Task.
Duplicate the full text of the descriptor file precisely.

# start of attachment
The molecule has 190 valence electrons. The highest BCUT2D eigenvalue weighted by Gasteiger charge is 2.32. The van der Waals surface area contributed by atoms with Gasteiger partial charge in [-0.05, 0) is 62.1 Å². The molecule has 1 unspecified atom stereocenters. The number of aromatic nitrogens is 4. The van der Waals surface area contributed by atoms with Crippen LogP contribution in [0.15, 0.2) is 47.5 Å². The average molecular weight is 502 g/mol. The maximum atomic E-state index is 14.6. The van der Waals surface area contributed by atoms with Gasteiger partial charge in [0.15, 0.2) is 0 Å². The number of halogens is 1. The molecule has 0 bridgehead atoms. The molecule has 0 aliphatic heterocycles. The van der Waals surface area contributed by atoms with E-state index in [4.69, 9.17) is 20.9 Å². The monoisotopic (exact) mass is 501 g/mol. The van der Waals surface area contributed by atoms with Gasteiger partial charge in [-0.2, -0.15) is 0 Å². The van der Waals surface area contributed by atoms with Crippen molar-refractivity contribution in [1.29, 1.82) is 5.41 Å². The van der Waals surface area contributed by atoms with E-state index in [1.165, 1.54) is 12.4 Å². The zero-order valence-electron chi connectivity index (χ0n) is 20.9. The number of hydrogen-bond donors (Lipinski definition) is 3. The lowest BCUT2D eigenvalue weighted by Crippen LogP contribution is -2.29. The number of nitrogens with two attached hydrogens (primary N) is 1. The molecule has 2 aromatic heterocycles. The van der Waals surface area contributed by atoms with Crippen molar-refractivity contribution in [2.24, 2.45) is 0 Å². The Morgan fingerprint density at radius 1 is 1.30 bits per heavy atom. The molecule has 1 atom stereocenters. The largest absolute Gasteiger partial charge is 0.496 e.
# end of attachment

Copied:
The molecule has 190 valence electrons. The highest BCUT2D eigenvalue weighted by Gasteiger charge is 2.32. The van der Waals surface area contributed by atoms with Gasteiger partial charge in [-0.05, 0) is 62.1 Å². The molecule has 1 unspecified atom stereocenters. The number of aromatic nitrogens is 4. The van der Waals surface area contributed by atoms with Crippen LogP contribution in [0.15, 0.2) is 47.5 Å². The average molecular weight is 502 g/mol. The maximum atomic E-state index is 14.6. The van der Waals surface area contributed by atoms with Gasteiger partial charge in [0.15, 0.2) is 0 Å². The number of halogens is 1. The molecule has 0 bridgehead atoms. The molecule has 0 aliphatic heterocycles. The van der Waals surface area contributed by atoms with E-state index in [4.69, 9.17) is 20.9 Å². The monoisotopic (exact) mass is 501 g/mol. The van der Waals surface area contributed by atoms with Gasteiger partial charge in [-0.2, -0.15) is 0 Å². The van der Waals surface area contributed by atoms with Crippen molar-refractivity contribution in [1.29, 1.82) is 5.41 Å². The van der Waals surface area contributed by atoms with E-state index in [1.165, 1.54) is 12.4 Å². The zero-order valence-electron chi connectivity index (χ0n) is 20.9. The number of hydrogen-bond donors (Lipinski definition) is 3. The lowest BCUT2D eigenvalue weighted by Crippen LogP contribution is -2.29. The number of nitrogens with two attached hydrogens (primary N) is 1. The molecule has 2 aromatic heterocycles. The van der Waals surface area contributed by atoms with Crippen molar-refractivity contribution in [2.24, 2.45) is 0 Å². The Morgan fingerprint density at radius 1 is 1.30 bits per heavy atom. The molecule has 1 atom stereocenters. The largest absolute Gasteiger partial charge is 0.496 e.